not the way to go about it.
PADI ( Professional Association of Diving Instructors), an
international certifying body for the dive industry, funded a
brochure about swimming with manatees entitled: "If You Love
Us Please Don't Touch Us". Download that brochure from the
link list to the right.
The City of Crystal River has taken the first step by
recommending to USFWS several actions they think need to be
taken, including implementing a no touch rule. It is encouraging
to see the City take these progressive steps towards being as
serious ecotourism destination. See Council Minutes Here
The following is a link to an article from a dive industry trade
show. It puts some Crystal River Tour Operators in a very bad
light. One can only hope that the rest of the industry wises up.
This is the kind of behavior that will kill the industry.
Our World Underwater Show Chicago 2008
Here is an excerpt:
"We're reporting live from the floor of the Our World
Underwater show in Chicago, where we are presenting the
winners of the 3rd annual Wetpixel & DivePhotoGuide
International Underwater Photography & Video Competition
........everyone is talking about Mark Santa Maria's winning
Conservation video of Manatees being harassed by
dive/snorkel operators in Crystal River Florida. It is a very
well done piece, and documents the despicable behavior of
local operators willing to illegally harass manatees, even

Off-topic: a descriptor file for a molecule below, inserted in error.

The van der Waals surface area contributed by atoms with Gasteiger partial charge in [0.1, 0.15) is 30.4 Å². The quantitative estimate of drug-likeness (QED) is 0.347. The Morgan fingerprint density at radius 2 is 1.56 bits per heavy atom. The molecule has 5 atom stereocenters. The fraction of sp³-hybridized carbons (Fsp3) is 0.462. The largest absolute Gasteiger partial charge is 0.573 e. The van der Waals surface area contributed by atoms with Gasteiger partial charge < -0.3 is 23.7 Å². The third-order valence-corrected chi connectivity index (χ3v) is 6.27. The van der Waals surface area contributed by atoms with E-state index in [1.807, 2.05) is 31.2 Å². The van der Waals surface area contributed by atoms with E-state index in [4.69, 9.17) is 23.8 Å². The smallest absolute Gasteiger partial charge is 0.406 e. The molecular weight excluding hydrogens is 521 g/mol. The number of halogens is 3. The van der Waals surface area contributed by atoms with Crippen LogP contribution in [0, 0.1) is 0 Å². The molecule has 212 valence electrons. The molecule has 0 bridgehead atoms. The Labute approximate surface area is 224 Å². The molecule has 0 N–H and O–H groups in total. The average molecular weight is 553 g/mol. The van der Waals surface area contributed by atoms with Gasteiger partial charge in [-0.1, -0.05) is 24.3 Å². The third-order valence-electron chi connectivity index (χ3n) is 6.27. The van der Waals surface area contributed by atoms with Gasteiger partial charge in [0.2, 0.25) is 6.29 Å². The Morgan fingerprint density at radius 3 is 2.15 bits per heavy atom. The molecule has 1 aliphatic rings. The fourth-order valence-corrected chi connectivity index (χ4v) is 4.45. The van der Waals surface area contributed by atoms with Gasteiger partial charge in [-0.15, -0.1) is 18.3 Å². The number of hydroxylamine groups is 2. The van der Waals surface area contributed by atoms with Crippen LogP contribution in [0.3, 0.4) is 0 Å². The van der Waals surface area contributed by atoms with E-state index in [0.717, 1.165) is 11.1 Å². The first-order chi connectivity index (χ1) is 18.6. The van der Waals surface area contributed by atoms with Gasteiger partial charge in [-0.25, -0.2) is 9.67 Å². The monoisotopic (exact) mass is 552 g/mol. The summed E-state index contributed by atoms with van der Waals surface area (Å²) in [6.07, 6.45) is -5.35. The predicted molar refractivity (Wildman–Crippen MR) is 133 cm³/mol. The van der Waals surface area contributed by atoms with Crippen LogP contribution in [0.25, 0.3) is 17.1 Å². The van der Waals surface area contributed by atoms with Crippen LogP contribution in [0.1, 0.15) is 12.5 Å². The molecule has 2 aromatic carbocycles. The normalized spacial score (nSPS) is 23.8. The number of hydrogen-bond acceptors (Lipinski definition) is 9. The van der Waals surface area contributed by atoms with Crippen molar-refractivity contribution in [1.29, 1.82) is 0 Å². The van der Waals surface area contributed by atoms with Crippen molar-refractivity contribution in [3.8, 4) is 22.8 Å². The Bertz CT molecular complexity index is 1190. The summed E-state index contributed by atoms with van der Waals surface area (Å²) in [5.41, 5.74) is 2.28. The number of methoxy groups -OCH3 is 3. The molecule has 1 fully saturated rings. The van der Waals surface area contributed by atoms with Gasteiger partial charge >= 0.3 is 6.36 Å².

separating mother from calf, just to ensure that their
customers have an encounter. As divers, we should all
understand that interacting with marine life is a privilege
and not a right. We are helping Mark send this footage to
the proper authorities and we will be following up with a
feature article from Mark about this situation within the
next several weeks."
What was not reported is that the operators attempted to
intimidate the photographer by threatening to report him as a
child predator since some of the customers being filmed were
These tactics have no place in our business community. This is
not what Citrus County is about, but it is the actions for which we
will be remembered.
|In the interest of full disclosure, one of the authors of this site, Matt Clemons has served as a board member of Save
the Manatee and runs their Do Not Disturb member tours. He has also been presented with a Manatee Hero award by
SMC for his advocacy for the manatee. Matt has a degree in Wildlife Conservation from the University of Florida. He
has also served with FMRI (now a part of FWCC) as a manatee biologist, served on the Citrus County EcoTourism
Committee and sat on the Manatee Advisory Committee of Citrus County. He instructed a portion of the University of